Raroa Intermediate teacher Anna Martin wholeheartedly welcomes the Government's backdown on funding changes and is grateful that teachers and parents have been listened to.
Miss Martin has 31 students in her class at the Johnsonville school. She said that taking on any more pupils would have disadvantaged their learning, so she was "absolutely stoked" at yesterday's announcement.
"That's the best news. I'm grateful the Government has listened, finally, to what we were saying. No-one agreed to it – not the teachers, the parents or the kids themselves."
She said the plan would have meant more work and stress for teachers, but the real concern would have been the negative effects on children's learning.
The emphasis in Miss Martin's class is on skills-based work and pupils often break up into small groups to tackle projects and worksheets. Miss Martin said that with more pupils, she wouldn't be able to spend time with each, get to know them well, or offer specific feedback. Also, students would have to work independently from textbooks more often.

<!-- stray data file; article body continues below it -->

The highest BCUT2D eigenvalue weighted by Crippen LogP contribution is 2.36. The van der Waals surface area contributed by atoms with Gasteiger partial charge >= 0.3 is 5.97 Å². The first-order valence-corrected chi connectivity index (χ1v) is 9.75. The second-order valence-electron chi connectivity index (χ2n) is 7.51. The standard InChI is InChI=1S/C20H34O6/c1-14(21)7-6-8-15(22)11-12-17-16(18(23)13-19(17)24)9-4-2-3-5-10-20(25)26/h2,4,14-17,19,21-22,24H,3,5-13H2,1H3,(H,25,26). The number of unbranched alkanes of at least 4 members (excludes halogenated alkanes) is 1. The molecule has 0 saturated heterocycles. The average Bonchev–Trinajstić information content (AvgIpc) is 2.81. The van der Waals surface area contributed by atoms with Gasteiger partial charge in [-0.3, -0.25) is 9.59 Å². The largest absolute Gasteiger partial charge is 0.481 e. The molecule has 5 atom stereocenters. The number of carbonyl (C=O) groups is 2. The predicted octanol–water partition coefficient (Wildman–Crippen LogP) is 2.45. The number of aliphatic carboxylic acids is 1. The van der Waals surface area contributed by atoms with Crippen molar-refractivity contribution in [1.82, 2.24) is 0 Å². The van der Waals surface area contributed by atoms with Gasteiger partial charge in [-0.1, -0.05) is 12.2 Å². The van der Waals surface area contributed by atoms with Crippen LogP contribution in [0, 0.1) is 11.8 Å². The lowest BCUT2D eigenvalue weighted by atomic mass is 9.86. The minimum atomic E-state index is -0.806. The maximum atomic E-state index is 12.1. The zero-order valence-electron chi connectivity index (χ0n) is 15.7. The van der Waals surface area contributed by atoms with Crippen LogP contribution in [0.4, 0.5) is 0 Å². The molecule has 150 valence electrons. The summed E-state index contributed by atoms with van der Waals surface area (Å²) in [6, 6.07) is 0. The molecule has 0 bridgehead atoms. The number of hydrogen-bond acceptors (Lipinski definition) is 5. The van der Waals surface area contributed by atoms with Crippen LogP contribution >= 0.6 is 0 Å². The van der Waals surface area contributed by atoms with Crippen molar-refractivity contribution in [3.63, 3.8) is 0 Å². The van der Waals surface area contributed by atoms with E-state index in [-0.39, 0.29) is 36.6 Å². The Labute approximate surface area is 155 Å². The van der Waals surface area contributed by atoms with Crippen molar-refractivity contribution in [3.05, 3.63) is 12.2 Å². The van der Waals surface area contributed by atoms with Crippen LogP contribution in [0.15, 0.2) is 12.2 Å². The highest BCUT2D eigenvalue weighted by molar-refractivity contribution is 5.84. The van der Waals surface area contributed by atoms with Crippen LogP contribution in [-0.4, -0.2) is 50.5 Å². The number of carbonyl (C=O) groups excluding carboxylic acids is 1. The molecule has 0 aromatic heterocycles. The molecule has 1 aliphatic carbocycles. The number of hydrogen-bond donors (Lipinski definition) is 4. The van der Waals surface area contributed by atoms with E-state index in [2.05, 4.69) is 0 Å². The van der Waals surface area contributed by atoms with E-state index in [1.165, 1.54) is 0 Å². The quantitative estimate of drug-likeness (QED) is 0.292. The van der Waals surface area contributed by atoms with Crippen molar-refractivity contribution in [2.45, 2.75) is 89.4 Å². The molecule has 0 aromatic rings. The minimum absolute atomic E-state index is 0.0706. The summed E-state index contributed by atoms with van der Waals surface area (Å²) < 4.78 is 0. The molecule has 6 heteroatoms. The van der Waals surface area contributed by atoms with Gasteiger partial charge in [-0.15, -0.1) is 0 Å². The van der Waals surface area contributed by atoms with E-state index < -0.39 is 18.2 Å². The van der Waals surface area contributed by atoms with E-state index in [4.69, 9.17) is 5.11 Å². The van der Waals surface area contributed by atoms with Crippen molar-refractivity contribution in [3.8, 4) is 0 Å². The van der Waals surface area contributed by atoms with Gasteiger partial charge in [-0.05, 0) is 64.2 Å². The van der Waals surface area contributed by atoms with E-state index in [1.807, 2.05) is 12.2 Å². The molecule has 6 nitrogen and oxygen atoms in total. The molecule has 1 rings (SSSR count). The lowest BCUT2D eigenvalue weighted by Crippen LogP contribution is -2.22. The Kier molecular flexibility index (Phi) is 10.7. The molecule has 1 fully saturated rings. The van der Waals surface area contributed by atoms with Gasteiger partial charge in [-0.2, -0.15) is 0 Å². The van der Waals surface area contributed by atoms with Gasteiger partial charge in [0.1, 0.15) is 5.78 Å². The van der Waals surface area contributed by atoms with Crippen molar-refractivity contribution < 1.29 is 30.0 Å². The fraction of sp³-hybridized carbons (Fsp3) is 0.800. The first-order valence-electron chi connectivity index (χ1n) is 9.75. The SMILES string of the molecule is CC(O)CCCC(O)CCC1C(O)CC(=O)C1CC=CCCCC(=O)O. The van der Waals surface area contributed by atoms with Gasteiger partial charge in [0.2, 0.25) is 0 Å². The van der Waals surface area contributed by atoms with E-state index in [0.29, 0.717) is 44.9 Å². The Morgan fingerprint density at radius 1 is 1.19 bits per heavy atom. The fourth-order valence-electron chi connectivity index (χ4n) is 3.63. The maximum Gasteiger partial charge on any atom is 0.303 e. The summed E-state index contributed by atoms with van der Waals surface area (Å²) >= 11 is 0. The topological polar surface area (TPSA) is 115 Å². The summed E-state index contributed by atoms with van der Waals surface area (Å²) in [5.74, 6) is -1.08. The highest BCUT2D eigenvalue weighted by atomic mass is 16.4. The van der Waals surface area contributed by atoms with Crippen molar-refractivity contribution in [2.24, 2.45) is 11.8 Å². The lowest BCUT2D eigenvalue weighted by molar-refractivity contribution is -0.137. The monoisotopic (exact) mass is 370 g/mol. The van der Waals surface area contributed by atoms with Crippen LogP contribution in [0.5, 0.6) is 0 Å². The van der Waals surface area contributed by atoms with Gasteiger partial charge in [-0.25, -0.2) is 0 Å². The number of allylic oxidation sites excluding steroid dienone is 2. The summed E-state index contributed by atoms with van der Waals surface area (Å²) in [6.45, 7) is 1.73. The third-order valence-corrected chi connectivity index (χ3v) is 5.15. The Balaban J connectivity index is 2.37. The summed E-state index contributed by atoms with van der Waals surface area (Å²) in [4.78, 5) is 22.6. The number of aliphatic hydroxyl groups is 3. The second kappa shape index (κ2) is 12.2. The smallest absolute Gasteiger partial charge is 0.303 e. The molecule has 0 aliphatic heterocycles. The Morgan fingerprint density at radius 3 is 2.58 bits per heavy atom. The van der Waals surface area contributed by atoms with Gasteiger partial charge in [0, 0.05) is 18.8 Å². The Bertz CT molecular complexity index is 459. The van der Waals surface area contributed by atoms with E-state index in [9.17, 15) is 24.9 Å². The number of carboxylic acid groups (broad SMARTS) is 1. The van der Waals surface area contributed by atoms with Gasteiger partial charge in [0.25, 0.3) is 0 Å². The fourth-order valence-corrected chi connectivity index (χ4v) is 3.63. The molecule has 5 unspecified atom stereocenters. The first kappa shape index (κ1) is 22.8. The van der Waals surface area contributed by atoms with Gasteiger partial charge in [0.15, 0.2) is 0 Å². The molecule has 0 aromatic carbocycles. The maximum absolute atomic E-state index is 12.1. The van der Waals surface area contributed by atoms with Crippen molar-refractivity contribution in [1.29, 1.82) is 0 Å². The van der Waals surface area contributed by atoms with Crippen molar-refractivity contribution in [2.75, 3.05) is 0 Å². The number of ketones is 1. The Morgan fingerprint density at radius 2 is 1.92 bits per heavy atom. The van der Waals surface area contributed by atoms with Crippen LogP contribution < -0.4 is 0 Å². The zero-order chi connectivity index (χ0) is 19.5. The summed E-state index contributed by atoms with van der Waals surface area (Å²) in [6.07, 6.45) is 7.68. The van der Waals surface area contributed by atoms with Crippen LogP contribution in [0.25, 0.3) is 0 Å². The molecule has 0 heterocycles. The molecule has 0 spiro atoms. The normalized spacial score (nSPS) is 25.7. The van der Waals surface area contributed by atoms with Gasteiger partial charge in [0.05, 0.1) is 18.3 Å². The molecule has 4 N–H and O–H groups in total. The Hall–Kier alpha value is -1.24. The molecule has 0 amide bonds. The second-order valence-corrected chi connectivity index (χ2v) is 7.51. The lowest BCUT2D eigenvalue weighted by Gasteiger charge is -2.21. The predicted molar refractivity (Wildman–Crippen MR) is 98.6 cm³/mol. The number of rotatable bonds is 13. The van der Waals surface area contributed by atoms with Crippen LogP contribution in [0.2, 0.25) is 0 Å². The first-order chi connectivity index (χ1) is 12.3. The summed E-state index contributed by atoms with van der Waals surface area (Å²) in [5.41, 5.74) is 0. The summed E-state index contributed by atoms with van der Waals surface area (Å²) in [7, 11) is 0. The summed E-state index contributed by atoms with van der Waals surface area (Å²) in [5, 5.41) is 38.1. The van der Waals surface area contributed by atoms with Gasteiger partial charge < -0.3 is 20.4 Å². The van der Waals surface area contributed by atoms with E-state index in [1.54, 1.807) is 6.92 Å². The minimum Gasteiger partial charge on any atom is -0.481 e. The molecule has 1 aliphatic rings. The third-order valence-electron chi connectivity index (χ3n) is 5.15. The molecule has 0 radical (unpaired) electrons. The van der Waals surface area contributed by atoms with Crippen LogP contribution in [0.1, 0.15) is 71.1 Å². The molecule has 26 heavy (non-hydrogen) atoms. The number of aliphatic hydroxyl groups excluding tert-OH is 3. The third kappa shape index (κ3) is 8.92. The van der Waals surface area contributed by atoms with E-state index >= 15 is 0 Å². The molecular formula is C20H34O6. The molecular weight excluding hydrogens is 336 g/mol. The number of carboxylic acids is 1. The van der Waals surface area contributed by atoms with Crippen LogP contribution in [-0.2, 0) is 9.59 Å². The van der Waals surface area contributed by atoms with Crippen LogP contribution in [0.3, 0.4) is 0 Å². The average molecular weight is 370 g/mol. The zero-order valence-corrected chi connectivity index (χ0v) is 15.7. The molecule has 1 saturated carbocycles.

She said it was sad the payoff was that money set aside for professional development would no longer be available, but this was the right move.
Most classes at Raroa Intermediate have about 30 pupils, but if the Government did scrap technology funding, class sizes would most likely be bumped up to around 37 kids.
Fitting more pupils in her room, let alone providing the extra resources required, would not be physically possible, Miss Martin said. "It doesn't matter how qualified you are, if you have no time for the child you are not going to be able to help them. If you ask any teacher if they could have one thing to improve a child's progress, they would say smaller class sizes."
- © Fairfax NZ News